One year on: Covid-19 vaccination rate in Austria hits 70 percent

The number of fully vaccinated people in Austria has reached 70 percent, one year since the first Covid-19 vaccine was administered.

Medical staff wait to vaccinate people against Covid-19 in Vienna, Austria on November 15, 2021. Photo by JOE KLAMAR / AFP
Demand for vaccines is on the rise again in Austria. (Photo by JOE KLAMAR / AFP)

In the past week, Austria has hit a Covid-19 vaccination milestone – 70 percent of the total population has now received two doses of the vaccine.

According to figures from the Austrian Agency for Health and Food Safety (AGES), this means 74.02 percent of the eligible population (aged five and above for whom Covid vaccinations are approved) is now protected.

And, as of December 27th 2021, 77.63 percent of the eligible population has received at least one dose, so the number of fully vaccinated people is expected to increase in the coming weeks.

READ MORE: Where to find the latest Covid-19 information for your region of Austria

Currently, Burgenland is the most heavily vaccinated federal state at 75.6 percent, and Upper Austria is the least vaccinated state at 66 percent.

Third doses, or booster shots, are now available for those that have already received two doses of the vaccine (a minimum of three months prior).

A year of Covid-19 vaccinations in Austria

The vaccination roll out started in Austria on December 27th 2020, with the first doses administered to residents and staff in retirement and nursing homes.

In early 2021, health workers and people in vulnerable categories were called up for vaccination, before it was made available to the general public in April.

FOR MEMBERS: What will happen with the pandemic in Austria in 2022?

At the time of the announcement of the first vaccinations last year, then-Health Minister Rudolf Anschober (Greens) described the step as a “turnaround in the fight against the pandemic”.

However, a year ago the Austrian federal government was focused on educating the population about the benefits of getting vaccinated against Covid-19, as opposed to making vaccination mandatory.

This approach has since changed due to plateauing vaccination figures and high Covid-19 case numbers in recent months, and the government is now planning to introduce a mandatory vaccination measure (Impfpflicht) in 2022.

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Covid boosters not available in Switzerland until autumn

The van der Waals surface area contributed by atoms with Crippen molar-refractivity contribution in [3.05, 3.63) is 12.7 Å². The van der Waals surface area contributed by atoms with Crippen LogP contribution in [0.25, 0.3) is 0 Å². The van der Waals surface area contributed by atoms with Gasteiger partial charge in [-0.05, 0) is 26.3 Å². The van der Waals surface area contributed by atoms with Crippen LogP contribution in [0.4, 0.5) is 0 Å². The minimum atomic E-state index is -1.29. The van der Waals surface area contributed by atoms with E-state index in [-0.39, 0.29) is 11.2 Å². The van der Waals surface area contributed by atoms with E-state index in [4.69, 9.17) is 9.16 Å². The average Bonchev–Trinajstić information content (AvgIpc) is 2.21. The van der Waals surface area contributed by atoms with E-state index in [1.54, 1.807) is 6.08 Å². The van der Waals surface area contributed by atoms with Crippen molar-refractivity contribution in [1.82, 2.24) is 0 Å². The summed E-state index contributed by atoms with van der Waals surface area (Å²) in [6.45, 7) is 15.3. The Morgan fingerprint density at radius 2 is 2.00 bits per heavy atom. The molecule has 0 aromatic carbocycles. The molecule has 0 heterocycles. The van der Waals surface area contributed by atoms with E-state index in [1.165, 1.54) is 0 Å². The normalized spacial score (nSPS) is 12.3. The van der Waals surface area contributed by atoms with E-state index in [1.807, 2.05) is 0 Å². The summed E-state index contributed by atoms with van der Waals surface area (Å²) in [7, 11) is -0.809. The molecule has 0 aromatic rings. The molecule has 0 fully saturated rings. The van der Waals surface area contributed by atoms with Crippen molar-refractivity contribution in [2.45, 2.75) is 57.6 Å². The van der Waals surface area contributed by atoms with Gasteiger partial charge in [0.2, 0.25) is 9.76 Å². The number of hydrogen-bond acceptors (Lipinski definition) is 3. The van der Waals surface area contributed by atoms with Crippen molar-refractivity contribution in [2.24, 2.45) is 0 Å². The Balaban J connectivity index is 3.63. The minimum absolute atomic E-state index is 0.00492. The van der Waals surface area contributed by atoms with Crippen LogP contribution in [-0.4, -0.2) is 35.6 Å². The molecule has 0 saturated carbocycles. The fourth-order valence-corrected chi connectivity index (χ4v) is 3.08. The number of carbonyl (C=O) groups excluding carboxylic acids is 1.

The Swiss government will not make second Covid boosters available until autumn, saying those who are currently fully vaccinated face a low risk of contracting the virus.

Covid boosters not available in Switzerland until autumn

The Federal Office of Public Health (FOPH) announced on Tuesday that second Covid booster shots for general population will be available in the fall, “when the risk for individuals and the burden on the healthcare system will be greatest”.

While Switzerland had a widespread booster shot campaign against Covid, the government has been reluctant to approve second boosters other than for those in vulnerable categories. 

Right now, those with a weakened immune system and people over the age of 80 are the only ones eligible. 

People not in those risk groups who want a second booster will need to pay out of pocket for the jab. 

This may be people who feel they are in a risk group but are not included in the government’s list, or those who need a booster for travelling abroad. 

People who are travelling to countries where proof of up-to-date immunisation is required but whose Covid certificates are no longer valid, can receive the fourth dose but upon request have to pay for the shot.

Previously, all Covid boosters have been free for Swiss citizens and residents, with the government electing to cover the costs. 

How much will a Covid booster for travel cost? 

While the federal government previously covered the costs of the vaccines, it is now up to individual vaccination centres to set a price for a second booster. 

A spokesperson from the FOPH told The Local on Wednesday that the cost tends to be around CHF60 across much of the country. 

Please keep in mind that this cost only relates to second booster shots for those not in vulnerable categories. For those wanting their first booster – or indeed their first or second shot of the vaccine – the government will continue to cover the costs.